“I was ready, I was well prepared,” he says, “I’d been soundly trounced by Michael the previous season and by the end it was pretty torrid. So I re-set myself, dumped 1995 in the bin and went into ’96 with a completely fresh mind. I knew I had this one last big opportunity, nothing else worried me, and I really liked Jacques in many ways. He was a fresh face in the sport, he wasn’t tainted by F1. There’s a certain culture that exists in F1 which tends to wipe the smile off a driver’s face, but Jacques wanted to enjoy it. He enjoyed being a racing driver, and he came in with a bounce and an attitude which was positive. OK, he was a bit of a young punk,” he laughs, “and he was much younger than me – well, everyone was younger than me – but his freshness and his attitude appealed to me.”
“Jacques was definitely out to show that he could cope with the extremes”
Hang on. Surely the common perception was of a tricky, feisty and sometimes difficult man?
“He was a fiercely independent individual who definitely wanted to make his own mark,” affirms Damon, “but I felt I had a certain understanding of this guy in that his father had been a racing driver, as had mine, and he’d lost his dad as well. So here was a guy who’d had to make it on his own and I understood that about Jacques. We never really talked about it much – he drew a line there, you didn’t go into his personal life. He kept that stuff to himself.”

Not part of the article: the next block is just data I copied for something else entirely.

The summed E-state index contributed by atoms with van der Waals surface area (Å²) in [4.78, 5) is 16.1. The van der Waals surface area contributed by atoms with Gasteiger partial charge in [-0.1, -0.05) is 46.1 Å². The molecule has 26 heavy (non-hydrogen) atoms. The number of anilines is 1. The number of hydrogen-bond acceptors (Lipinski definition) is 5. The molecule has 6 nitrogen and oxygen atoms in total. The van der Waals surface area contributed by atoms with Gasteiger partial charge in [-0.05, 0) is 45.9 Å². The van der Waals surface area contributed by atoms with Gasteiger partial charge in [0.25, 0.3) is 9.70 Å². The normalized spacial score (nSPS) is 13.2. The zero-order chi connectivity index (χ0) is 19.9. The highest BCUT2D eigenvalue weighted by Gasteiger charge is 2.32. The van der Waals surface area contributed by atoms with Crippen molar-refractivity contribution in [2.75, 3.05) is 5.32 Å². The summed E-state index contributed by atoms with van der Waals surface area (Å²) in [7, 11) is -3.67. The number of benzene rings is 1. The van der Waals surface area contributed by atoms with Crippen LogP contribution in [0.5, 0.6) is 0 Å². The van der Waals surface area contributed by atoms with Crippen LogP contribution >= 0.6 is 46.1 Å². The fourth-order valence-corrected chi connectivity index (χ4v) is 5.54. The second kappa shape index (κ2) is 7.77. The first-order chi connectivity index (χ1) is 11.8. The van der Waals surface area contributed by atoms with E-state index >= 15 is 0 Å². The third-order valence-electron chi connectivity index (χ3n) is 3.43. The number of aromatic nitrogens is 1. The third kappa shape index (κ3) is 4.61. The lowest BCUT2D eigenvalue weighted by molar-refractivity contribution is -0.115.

Where they differed enormously was in their approach to setting up the Williams-Renault FW18 for the season ahead.
“I think his individuality dictated his set-up. Whatever I did, he wanted to do something extremely different,” says Damon, “and by that time I’d done so many miles I really knew what I was doing, where I was going with the car. I’d been with the team for a long time so I knew what worked and what didn’t. But Jacques was very keen to do his own thing. He wasn’t content with the stiffest rear rollbars that Williams could make so they had another one made which we called the ‘infinitely stiff’ bar, and Jacques wanted it set at the most extreme end of the spectrum. That gives you some clue as to how the man’s mind worked. There’s a certain amount of machismo with racing drivers and if you can have the extreme, or the biggest, of something then it sort of proves your manhood. Jacques was definitely out to show that he could cope with the extremes. He was given that scope by his engineers so off he went, in various directions. Fine – it’s part of giving a driver what he wants.”